• Research and be prepared

Staying calm and relaxed in an interview is something that does not happen in a fortnight. To build interview confidence a person has to go through a lot of interviews.

Ankur Kayesth(SVP Marketing, Masai) talks interview tips

Don’ts of a technical interview

Here are a few things you should not do in an interview:

Don’t overcommunicate

Here’s the thing about communication- By definition, communication means conveying certain information in a very clear and unambiguous way.

Communication is super important in coding interviews, but it is generally seen some candidates over-communicate.

A lot of the time, candidates would start solving a problem presented in this way- “So, we have an array here. Since it's an array, we can't really traverse through it linearly unless it's sorted and we can do a binary search which means that we might not be able to sort the array and….”

We see a lack of structured thoughts in the answer here. This ends up coming across as inauthentic. A minute into the answer and it becomes clear to the interviewer that candidates have no idea what they are talking about.

Instead, what would be suggested here is to take a little bit of time to actually think through the problem, and then think through the approaches to the solution.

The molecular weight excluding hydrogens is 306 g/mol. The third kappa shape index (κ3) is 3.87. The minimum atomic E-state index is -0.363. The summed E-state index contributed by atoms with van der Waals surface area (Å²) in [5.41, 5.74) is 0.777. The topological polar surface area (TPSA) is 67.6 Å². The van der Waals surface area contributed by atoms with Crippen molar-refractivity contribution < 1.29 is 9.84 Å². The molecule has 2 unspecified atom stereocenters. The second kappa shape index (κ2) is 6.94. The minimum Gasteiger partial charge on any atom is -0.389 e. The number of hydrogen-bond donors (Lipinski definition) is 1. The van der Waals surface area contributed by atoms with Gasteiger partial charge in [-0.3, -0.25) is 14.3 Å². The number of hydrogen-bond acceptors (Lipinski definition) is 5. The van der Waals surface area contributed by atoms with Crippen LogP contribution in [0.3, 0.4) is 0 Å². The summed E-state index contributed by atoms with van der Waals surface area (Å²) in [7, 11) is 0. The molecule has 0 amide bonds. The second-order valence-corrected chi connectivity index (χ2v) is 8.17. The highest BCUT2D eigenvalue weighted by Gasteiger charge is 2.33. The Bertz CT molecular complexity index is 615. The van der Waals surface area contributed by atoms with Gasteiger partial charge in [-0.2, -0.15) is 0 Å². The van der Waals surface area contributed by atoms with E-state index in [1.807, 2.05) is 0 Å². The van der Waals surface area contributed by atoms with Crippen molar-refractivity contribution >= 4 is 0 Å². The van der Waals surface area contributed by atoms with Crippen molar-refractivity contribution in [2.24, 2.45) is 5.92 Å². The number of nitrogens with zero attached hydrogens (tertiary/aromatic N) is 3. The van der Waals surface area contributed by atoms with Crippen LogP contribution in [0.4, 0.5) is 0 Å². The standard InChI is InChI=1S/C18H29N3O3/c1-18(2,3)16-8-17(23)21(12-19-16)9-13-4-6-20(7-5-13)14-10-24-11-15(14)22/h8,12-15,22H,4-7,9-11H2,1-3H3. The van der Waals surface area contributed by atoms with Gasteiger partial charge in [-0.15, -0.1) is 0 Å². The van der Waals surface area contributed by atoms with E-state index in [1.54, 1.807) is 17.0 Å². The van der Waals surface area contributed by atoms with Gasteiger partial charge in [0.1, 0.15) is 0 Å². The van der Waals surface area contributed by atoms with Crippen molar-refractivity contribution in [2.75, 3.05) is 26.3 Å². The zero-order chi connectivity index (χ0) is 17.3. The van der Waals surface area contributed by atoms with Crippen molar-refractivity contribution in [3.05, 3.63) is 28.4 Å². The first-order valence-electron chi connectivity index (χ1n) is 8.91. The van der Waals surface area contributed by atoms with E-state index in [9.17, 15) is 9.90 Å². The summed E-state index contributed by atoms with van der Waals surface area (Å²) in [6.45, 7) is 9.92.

Once candidates have a clear structure on how they are going to go about solving the problem they can then explain their thought process to the interviewer.

When you give yourself the time, you won't ramble useless words. Instead what you would be doing is communicating to the interviewer your ideas and asking questions where you get stuck. This would be perceived better than over-communicating and coming across as inauthentic.

Don’t shy away from explaining the strategy in detail

It is very much a given fact that candidates have to bring in their knowledge of data structures and algorithms as strategies while solving the problems that come up in an interview.

But if the candidates do not actually explain why the strategies they took into consideration did not work, they might end up sounding like they have no clue what they are talking about.

For example, let’s say you have an array problem at hand and you propose a solution where you want to transform your array into a binary tree and you back it up with reasoning such as “a binary tree would help you traverse faster or maybe use dynamic programming to improve the time complexity of the algorithm”.

The answer is all over the place. It is evident that the candidate is trying to impress the recruiter or filling up space, maybe even over-communicating.

Preparation for technical interview
Source: Live Assets

As a result of this, candidates end up coming across as people who don't really know how to solve problems.